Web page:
This powerful film - timed to be shown on Martin Luther King, Jr. Day - depicted the lives of Baltimore residents, politicians, and law enforcement personnel all of whom were working to find a way to reduce the violence plaguing their community. Heartbreak, love, and desire to advance social change were all poignant themes that emerged.

We were fortunate to have Dr. Sahar Driver (faculty member in TSC’s Social Impact Specialization) and the film’s director, Marilyn Ness, join us for Q and A following the film. Great community dialog and visioning for how we can empower each other and our communities to nurture change despite the significant odds.

Dispatch 120: Martin Luther King, Jr. and African American Peace Leaders of the 20th Century

18 years ago I had the privilege of collaborating with my doctoral advisor, Dr. Marvin Berlowitz, and African American History scholar and mentor, Dr. Eric Jackson, on a project designed to bring to life documents written by African American peace leaders of the twentieth century. While some were well-known, a majority either had generally not been seen since their original publication or had been transcribed and boxed away. 

The process of securing rights to many of these powerful pieces at times proved incredibly difficult given the consolidation and elimination of many publishing houses across the country. We struggled with attorneys, got bounced around publishing house bureaucracies, and often discovered when we thought we had it all “in the bag” another round of permissions was needed. 

In the end, the struggle to get these documents was well worth the end result of bringing out voices of men and women who - through non-violence - wielded the weapons of peace and the written word to advance basic human rights and civil rights.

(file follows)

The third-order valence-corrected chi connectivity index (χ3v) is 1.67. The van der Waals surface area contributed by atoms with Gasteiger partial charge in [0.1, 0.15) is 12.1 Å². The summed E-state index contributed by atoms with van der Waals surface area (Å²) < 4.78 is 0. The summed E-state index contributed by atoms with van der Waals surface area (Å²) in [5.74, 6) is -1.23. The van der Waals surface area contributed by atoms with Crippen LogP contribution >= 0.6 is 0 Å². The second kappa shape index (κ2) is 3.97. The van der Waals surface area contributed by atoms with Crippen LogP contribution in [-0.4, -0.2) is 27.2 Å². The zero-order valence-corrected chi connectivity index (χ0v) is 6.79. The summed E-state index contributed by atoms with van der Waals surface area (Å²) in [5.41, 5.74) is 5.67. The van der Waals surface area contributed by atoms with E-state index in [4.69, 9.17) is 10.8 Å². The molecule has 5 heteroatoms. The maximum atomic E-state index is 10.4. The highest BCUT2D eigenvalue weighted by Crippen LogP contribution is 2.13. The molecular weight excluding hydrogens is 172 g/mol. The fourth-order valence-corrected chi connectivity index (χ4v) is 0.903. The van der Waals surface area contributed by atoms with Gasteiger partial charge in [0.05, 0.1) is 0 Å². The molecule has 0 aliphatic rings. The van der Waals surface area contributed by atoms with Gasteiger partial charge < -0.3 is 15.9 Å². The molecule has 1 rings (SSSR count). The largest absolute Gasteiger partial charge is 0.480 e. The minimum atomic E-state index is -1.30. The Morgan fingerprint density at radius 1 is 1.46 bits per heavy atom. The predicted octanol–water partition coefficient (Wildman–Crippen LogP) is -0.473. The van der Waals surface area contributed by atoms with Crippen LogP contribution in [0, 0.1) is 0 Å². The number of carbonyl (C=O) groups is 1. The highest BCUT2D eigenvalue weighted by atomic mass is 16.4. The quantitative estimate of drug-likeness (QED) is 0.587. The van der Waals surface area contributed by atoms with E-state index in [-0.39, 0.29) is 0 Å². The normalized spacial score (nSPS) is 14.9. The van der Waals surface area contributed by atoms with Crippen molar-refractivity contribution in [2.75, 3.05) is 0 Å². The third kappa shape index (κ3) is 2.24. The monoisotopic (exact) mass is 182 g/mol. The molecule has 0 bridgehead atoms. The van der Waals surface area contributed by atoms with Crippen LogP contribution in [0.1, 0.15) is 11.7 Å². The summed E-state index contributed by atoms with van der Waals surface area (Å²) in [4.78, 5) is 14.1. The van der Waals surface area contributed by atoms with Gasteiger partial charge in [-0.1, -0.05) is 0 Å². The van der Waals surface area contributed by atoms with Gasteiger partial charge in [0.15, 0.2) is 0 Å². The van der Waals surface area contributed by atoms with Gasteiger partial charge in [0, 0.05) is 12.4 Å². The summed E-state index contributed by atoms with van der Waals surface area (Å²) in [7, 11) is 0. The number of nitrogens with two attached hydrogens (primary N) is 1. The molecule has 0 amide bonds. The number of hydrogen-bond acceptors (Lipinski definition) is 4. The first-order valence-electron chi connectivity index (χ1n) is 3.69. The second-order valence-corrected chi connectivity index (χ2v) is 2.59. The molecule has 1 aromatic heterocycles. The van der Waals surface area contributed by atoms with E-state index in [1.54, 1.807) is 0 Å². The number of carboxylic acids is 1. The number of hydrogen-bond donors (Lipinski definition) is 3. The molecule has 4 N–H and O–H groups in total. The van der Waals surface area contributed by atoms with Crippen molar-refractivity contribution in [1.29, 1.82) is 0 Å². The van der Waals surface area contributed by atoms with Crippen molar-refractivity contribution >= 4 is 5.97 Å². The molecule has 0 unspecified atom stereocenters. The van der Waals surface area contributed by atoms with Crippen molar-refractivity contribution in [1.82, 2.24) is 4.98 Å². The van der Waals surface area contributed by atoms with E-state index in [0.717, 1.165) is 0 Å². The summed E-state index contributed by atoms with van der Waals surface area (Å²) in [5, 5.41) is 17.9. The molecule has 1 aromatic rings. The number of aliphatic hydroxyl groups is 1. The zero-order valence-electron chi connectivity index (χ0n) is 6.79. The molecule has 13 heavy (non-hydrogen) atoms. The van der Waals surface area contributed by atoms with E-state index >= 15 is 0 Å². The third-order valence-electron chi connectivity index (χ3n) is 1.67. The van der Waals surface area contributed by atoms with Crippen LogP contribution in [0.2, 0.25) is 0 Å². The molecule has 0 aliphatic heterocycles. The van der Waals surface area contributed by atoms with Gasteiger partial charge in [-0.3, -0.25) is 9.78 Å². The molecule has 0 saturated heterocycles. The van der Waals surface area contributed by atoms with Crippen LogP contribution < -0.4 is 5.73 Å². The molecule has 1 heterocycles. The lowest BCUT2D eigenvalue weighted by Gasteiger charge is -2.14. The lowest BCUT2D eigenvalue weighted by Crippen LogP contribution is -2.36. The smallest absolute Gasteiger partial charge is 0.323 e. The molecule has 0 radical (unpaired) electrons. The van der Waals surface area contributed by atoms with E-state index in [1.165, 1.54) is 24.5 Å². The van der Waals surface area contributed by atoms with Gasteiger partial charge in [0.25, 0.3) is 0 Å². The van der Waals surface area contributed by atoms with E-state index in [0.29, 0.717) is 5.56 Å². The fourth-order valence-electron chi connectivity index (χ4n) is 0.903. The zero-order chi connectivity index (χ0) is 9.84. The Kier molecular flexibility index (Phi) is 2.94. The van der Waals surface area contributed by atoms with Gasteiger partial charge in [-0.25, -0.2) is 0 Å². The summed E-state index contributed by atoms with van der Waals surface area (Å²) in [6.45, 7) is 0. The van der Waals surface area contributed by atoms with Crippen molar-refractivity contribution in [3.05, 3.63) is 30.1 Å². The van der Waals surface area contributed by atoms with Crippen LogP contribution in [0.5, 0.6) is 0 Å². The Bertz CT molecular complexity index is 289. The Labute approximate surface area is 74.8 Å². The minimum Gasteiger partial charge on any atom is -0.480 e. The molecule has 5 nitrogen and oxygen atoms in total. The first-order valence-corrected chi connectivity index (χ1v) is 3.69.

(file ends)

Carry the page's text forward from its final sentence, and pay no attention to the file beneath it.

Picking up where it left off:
To this day, one of the most powerful pieces in the book is Dr. Martin Luther King’s “A Time to Break the Silence”. While this was one of the easier documents to obtain as it was one of his more famous speeches, it served as a vital concluding source for our book showing the historical arc as relates to peace and justice among numerous African American leaders. His speech was important on so many levels, including his full-on critique of the Vietnam War. Though there were many who were speaking out against the conflict, King’s speech became central to raising greater consciousness linking class, race, and the machinations of war. His powerful observation in which he pointed out that our government was essentially sacrificing poor families to guarantee liberties in (Vietnam) while not solving for the lack of freedoms in "Southeast Georgia and Harlem" brought a truth to power that only Dr. King could deliver given his national prominence. 

When I first read these words, I was transformed by his clarity, his steady determination to shed a bright light on the hypocrisy of fighting a war that was predicated on advancing freedom halfway around the world while our country could not - in many cases would not - ensure basic liberties for all of its citizens. As King noted: "A time comes when silence is betrayal…we are called to speak for the weak, for the voiceless, for the victims of our nation, for those it calls (the) enemy.”